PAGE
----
A lot of people celebrated Earth Day, but few did it as close to nature as Karis Gutter, USDA’s deputy undersecretary for farm and foreign agricultural services.
Sitting a few feet from the edge of a bottomland hardwood forest, Gutter signed an agreement with the state of Mississippi to begin the enrollment process for Mississippi farmers in the Conservation Reserve Enhancement Program or CREP.
Gutter and 27 other federal, state and conservation officials met in the wooded area near some catfish ponds a few miles north of Yazoo City, Miss. The site was selected to help emphasize one of the goals of program – restoring native hardwood forests in the Mississippi Valley.
“We want the endangered black bear preserved, we want migratory birds to have a place to come to for habitat, and this investment does just that,” said Gutter, who was interviewed following the signing ceremony, which was attended by representatives of organizations such as the Nature Conservancy.”
Signup for the program will begin on Monday, April 27, said Gutter, who is himself a native of Mississippi. As many as 8,000 acres of land could be set aside for bottomland hardwood restoration efforts as a result of the signup.
The initiative, part of USDA’s Conservation Reserve Program, will help improve water quality and restore native hardwood forests in Bolivar, Coahoma, Holmes, Humphreys, Issaquena, Leflore, Sharkey, Sunflower, Tallahatchie, Washington, and Yazoo counties in the Mississippi Delta.
New era of conservation
“This represents a new era of conservation and forestry that builds on the good work of America’s farmers, ranchers and foresters,” said Gutter, who helps oversee USDA’s Farm Service Agency as deputy undersecretary for farm and foreign agricultural services.
“In addition to establishing thousands of acres of woods and wetlands, this program will make a difference by improving water quality, and reducing sediment, nutrients and waterborne pathogens. It also protects threatened and endangered species while enhancing wildlife habitat, leading to more birds, mammals and aquatic organisms in the Delta.”
Gutter said he and his fellow USDA employees “were honored” to be able to come to Yazoo County and celebrate Earth Day on April 23 and to announce the completion of an agreement under the Conservation Reserve Enhancement Program.
Under the program, farmers and ranchers will receive incentives to help them dedicate land to planting of bottomland hardwood trees, grasses and shrubs to prevent farm sediment from going into waterways. The ultimate aim is to protect wildlife habitat and endangered species and endangered fish.
“We’re excited about this investment today and look forward to the state of Mississippi getting sensitive ag lands enrolled in the program,” said Gutter.
FSA and state officials expect to initially enroll 4,000 acres in the program and then to stop and evaluate how the program is working. After the review, they plan to enroll an additional 4,000 acres in the initial phase of the program.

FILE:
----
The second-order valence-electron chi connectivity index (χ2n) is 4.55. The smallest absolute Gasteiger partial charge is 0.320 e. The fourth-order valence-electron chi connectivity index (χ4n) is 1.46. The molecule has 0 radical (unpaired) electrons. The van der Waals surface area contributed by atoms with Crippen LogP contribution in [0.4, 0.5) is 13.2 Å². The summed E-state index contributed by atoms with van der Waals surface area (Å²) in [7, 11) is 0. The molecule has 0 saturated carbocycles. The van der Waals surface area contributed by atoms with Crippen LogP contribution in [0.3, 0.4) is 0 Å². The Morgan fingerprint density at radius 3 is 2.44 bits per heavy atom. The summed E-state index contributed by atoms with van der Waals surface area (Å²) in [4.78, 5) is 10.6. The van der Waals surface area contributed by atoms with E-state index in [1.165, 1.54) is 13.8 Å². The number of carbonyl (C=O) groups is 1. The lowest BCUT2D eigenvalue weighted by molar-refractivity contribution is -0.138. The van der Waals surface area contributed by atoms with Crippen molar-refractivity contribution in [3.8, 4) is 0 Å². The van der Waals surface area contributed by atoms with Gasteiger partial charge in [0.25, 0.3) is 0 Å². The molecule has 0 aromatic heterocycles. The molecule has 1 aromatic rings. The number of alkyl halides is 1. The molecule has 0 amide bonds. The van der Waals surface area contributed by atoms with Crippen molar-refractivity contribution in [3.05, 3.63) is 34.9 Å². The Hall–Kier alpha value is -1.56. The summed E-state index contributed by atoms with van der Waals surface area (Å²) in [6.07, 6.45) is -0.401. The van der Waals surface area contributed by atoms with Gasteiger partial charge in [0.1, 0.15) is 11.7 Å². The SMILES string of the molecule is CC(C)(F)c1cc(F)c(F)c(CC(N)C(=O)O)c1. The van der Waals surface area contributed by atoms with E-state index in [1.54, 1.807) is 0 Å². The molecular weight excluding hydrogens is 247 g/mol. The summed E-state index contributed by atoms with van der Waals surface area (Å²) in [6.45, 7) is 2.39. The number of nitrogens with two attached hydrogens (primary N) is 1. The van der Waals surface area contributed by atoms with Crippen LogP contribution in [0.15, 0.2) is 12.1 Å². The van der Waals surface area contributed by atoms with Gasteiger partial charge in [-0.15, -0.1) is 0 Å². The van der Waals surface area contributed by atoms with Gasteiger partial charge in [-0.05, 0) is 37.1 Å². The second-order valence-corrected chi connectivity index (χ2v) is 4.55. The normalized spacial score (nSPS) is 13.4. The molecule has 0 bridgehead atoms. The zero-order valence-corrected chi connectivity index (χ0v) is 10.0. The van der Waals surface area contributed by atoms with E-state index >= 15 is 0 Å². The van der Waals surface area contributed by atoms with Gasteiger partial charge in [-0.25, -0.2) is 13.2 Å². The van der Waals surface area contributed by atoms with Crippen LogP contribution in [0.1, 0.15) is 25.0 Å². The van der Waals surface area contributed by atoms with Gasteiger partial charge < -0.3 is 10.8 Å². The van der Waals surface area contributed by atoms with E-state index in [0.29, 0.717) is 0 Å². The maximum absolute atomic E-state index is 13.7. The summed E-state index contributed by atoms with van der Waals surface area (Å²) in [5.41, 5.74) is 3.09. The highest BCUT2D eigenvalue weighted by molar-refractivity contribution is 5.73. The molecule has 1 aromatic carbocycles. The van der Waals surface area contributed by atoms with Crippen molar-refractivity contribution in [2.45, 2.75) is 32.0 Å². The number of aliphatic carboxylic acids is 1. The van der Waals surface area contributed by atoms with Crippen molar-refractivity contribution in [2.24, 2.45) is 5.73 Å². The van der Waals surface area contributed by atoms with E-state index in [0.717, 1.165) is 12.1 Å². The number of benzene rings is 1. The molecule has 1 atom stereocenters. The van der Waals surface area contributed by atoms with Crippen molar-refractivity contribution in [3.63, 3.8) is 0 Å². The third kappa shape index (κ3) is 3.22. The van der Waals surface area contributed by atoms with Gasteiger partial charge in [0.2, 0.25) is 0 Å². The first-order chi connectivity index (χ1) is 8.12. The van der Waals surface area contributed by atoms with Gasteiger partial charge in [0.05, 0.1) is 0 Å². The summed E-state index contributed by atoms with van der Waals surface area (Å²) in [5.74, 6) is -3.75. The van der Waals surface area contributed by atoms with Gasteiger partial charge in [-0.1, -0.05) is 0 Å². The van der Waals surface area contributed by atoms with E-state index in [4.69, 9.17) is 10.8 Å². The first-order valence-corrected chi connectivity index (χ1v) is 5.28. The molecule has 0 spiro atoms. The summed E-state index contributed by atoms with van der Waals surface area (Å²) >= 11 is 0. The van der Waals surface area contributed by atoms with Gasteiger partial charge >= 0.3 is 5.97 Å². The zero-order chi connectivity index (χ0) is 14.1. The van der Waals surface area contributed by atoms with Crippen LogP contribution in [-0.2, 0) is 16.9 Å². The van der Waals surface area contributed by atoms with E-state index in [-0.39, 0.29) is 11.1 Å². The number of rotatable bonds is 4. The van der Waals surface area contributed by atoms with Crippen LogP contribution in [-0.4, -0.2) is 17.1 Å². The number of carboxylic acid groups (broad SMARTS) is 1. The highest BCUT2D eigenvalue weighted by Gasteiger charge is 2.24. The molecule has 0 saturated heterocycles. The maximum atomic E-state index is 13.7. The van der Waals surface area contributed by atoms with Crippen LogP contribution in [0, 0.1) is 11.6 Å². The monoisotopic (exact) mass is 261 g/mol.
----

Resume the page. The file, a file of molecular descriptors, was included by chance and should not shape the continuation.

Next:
This year marks the 30th year of USDA’s Conservation Reserve Program, a federally-funded voluntary program that contracts with agricultural producers so that environmentally sensitive agricultural land is not farmed or ranched, but instead used for conservation benefits.
Program participants establish long-term, resource-conserving plant species, such as approved grasses or trees (known as “covers”) to control soil erosion, improve water quality and develop wildlife habitat. In return, USDA provides participants with cost-share assistance for establishing the covers and with annual payments for land in the conservation contract.
With CREP, high-priority regional conservation goals are identified by local, state, or tribal governments or non-governmental organizations, and the federal funds and resources of Conservation Reserve Program are supplemented with the non-federal funds and resources to achieve those goals.
The Mississippi Delta CREP is a partnership between USDA, the Mississippi Soil and Water Conservation Commission, and private organizations such as The Nature Conservancy and the Walton Family Foundation, which provided a significant financial contribution for implementation of the agreement, Delta F.A.R.M., Delta Wildlife, Entergy, the Mississippi Department of Environmental Quality, Mississippi State University, the Yazoo Water Management District and the Mississippi Department of Fisheries, Wildlife and Parks.
Through this partnership, participants will be offered incentives to install the conservation practices for a contract period lasting from 14 to 15 years. State and private partners will contribute 20 percent of the overall program costs, and costs of water monitoring and technical assistance.
When enrollment begins Monday, eligible farmers and growers can qualify for annual rental payments, a 50-percent cost-share for installing the approved conservation practices, incentive payments of 40 percent of the practice costs, and enrollment bonuses of up to $300 per acre. CREP is administered by the USDA Farm Service Agency.
More information is available at local Mississippi Soil and Water Conservation District or FSA offices. Visit http://offices.usda.gov to find your local FSA office. To learn more about USDA’s conservation efforts, visit www.fsa.usda.gov/conservation.